Sunday, June 26, 2011

Wherever this god is, be someplace else.

Thos bloody footsteps represent
your wallet's traumatic doom!
For this week I'm rewinding a little over a year to A God Somewhere from John Arcudi and Peter Snejbjerg, which at the time was generating a lot of good press. Being open to trying new things here and there (when collected - and as this was an OGN, that wasn't a problem) I gave it a go, and found myself wondering why. There's a whole swathe of problems with this book, which may be why Amazon currently don't have this 200 page tome of boredom in stock (though why anyone would pay $25 US for a new copy is beyond me).

Exactly 1 minute 14 seconds after discussing
the ass of the woman who jogged past that
wasn't Eric's brother's wife.
The story deals with a hypothetical "average guy gets superpowers" type story, and throws in graphic violence and the odd bit of nudity. Actually, advertised that way, I can see why I bought this (unashamed Garth Ennis fan that I am). Even that set-up has a couple problems. The "average guy" work for UPS UDS with his buddy from high school, hangs out with his married younger brother (who everyone seems to treat as a genius, though that goes absolutely nowhere), and is a God Botherer (he seems to be continually pestering his friend into attending church, if only to pick up chicks). This guy ends up getting powers during a weird (unexplained) explosion (though it seems like a nuke going off, it's never confirmed)  and proceeds to be, well, naive, and a jerk. He stops robberies, makes demands on the mayor to protect his brother (since he can't convince him to move to a nicer neighbourhood), jerks around the PoTUS, and eventually cracks. As in, cracks and kills his brother. And rapes his brother's wife. Because he realises that he's so far beyond normal humans that he can't relate to them, and can do what he wants with them. That, and he had a dream one night about people worshipping him as a god. Right.

Heroic, and weiny.
Now if this still sounds like a good read, let me just say that you're only half way done. If, up until this point, you consider the story is about Eric (He Who Has Superpowers), the second half is all about his friend, Sam. Sam who got saved from getting killed by rednecks by Eric and Hugh (Eric's brother), Sam who has always wanted Hugh's wife. Sam who fits in with no-one, and was getting Eric's groupies. Sam who, if he tried, might just about rise to the greats of earning your hard earned pity. See after Eric is arrested for what he did to his family (he wanted to talk to Sam about his dream, you see, so he gave himself up), and Eric's escape, Sam becomes a journalist (didn't see anything about those skills earlier in the book) that is embedded with the military unit assigned to killing his friend.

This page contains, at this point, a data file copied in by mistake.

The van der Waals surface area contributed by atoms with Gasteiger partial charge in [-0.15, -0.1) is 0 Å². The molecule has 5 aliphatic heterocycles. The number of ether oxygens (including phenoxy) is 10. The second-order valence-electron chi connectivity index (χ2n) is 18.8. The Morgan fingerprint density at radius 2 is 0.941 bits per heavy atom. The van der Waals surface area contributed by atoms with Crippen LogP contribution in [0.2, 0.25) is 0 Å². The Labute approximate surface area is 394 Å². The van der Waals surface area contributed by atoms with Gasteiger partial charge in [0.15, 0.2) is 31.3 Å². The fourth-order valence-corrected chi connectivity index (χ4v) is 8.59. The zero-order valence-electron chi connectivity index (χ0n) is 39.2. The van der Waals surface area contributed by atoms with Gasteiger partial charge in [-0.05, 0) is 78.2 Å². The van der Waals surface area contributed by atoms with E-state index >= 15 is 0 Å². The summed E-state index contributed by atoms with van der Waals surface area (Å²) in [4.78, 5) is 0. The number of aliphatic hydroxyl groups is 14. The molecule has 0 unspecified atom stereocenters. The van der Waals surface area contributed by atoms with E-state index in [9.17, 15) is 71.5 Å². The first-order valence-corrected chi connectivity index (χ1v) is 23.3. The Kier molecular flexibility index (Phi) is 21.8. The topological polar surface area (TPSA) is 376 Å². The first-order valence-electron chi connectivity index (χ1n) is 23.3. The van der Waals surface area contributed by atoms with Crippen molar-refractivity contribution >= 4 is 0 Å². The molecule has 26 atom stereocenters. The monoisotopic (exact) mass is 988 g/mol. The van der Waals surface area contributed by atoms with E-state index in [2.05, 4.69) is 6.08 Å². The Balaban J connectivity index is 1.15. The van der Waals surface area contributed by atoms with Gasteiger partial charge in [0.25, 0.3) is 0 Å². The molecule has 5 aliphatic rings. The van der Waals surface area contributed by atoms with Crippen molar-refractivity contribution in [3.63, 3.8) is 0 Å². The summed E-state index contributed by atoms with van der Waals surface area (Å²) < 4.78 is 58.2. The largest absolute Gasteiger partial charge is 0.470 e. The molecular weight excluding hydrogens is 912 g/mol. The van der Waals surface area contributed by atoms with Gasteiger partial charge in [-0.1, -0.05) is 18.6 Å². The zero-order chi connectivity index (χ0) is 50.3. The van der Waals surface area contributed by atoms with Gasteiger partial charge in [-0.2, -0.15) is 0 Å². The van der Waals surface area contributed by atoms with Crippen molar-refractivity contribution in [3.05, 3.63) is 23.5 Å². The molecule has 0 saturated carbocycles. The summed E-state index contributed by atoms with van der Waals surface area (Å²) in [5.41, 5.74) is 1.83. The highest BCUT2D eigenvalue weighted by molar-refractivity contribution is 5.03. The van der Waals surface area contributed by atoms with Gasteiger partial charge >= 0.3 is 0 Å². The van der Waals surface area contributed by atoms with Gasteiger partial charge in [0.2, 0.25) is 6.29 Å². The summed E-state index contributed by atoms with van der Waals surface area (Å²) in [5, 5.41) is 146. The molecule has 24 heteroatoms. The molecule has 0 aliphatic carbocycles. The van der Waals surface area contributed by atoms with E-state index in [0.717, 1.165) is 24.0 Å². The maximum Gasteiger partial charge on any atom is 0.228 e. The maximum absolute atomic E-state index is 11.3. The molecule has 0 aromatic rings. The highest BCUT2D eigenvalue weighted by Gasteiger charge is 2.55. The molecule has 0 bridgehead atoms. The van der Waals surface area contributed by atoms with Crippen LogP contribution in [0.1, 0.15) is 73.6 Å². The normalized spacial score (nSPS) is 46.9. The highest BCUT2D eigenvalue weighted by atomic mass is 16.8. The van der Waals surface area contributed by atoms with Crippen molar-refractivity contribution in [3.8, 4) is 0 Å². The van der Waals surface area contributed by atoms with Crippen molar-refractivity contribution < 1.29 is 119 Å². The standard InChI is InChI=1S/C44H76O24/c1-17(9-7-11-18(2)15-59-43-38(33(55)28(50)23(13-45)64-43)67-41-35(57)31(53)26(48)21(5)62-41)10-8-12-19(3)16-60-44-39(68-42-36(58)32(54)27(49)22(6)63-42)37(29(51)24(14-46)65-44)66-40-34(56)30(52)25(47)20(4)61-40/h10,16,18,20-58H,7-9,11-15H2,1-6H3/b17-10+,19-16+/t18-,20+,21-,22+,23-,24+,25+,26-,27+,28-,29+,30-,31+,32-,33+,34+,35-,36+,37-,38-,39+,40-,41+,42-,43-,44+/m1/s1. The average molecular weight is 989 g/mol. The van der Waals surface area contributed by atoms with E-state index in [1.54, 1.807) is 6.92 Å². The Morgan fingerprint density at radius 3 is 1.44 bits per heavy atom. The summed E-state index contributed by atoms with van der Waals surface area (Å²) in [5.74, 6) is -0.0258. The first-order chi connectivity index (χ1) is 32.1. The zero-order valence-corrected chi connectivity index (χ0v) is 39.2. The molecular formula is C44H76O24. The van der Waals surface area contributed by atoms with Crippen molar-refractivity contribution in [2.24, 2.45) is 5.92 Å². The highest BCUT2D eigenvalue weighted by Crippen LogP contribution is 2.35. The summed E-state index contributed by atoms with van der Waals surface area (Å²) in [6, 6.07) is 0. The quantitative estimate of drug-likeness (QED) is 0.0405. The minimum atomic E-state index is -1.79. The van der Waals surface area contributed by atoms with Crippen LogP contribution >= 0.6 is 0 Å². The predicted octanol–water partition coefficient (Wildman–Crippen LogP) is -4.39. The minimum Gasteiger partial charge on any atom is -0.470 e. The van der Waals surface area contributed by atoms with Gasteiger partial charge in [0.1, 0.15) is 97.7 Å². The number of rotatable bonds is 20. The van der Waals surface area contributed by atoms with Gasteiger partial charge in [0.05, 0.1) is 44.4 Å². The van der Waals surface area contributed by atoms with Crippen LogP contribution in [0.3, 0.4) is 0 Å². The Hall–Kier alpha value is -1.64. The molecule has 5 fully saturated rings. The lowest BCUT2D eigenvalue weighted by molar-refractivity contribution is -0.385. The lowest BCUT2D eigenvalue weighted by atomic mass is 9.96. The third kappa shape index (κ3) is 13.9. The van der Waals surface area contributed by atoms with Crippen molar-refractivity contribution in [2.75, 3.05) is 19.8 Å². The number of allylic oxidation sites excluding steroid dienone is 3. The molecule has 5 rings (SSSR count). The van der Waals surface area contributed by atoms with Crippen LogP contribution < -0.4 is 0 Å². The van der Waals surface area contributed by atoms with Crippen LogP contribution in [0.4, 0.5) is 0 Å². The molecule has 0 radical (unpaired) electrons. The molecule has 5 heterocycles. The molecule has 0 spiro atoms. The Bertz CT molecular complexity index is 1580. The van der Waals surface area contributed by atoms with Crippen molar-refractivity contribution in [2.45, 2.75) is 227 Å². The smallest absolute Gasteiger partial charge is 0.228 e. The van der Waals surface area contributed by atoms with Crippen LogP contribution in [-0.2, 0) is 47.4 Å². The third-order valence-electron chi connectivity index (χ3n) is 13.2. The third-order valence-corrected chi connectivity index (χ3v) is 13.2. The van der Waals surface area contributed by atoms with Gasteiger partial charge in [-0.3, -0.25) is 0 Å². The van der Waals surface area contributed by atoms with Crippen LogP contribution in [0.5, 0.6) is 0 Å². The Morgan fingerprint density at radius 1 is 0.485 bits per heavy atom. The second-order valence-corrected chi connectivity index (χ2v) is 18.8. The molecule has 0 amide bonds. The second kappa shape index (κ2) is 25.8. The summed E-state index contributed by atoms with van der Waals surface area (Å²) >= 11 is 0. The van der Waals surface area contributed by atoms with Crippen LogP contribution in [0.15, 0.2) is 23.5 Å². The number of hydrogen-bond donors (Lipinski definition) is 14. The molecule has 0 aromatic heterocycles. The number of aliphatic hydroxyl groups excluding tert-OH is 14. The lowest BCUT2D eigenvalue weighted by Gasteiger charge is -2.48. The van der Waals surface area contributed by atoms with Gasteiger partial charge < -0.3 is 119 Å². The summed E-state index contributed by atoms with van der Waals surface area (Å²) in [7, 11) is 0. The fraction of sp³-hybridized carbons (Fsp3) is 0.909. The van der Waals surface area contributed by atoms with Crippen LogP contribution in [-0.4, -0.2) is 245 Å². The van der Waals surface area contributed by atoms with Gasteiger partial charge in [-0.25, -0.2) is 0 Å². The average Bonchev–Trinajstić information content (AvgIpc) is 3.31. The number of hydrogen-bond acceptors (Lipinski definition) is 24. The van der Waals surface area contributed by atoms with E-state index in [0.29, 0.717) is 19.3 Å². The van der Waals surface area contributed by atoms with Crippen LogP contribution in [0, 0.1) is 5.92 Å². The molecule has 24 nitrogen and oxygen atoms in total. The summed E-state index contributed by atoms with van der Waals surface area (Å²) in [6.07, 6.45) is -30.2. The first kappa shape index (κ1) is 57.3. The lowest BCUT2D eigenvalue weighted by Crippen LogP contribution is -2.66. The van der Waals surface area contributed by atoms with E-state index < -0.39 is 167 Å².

To angry and overweight Ultimate Thor.
In the end, yes the military win (go team), Eric goes from underweight Ultimate Thor to overweight Ultimate Thor, Sam gets to fly courtesy of Eric's amazing powers, Hugh and family survive, and Sam goes from refusing to make huge amounts of money off the only story he has worth writing, to selling the story and becoming at least moderately wealthy.

Now some people would claim that the behavioural patterns shown in this book are realistic, human, and that it shows the true nature of people, and what happens when you are given seemingly limitless power without having earned it. I personally think it's a fine example of sloppy, big action movie plotting combined with poor, charmless characterisation. An example people would do well to stay away from. An example I hope I don't see repeated.

Thus far I've beat up on Arcudi's work pretty severely, but then again Snejbjerg's art certainly doesn't do anything to distract you. There are numerous panels where people (for no apparent reason) have maniacal grins on their faces. There are plenty of examples of people that look bored, disinterested, or depressed with conversations for no reason. And about one third of the other facial expressions could be summated as wide-eyed surprise. Sometimes you'll get them all combined. It's disconcerting. At a guess, I'd say that Snejbjerg wanted it too look like David Gianfelice's work on Northlanders. But it doesn't. And it never should have.
To mass-muderin' crazy person.
How can you really believe THAT? 

Overall, I can see why some people liked it. I can see why it would possibly win critical praise. I can also see it being called superficial action schlock. Personally I think the best criticism I can level at this book goes to whoever at Wildstorm decided to green-light such a wretched book as an OGN (according to the editorial credits this could be Scott Peterson or Peter Tomasi).

Given the cost of this book, if I were you I'd save my money. Really I would, because in the long run you may want to buy something worthwhile. Something like this:
If you haven't had enough of
L.A. Noire by now, get on this.

1 comment:

  1. Thanks for the recommendation to avoid. I like trying new reads too, but I'm gonna take your word on this one. Well written as always Westy! Are you reviewing Madrox next? Hope so! Love that character!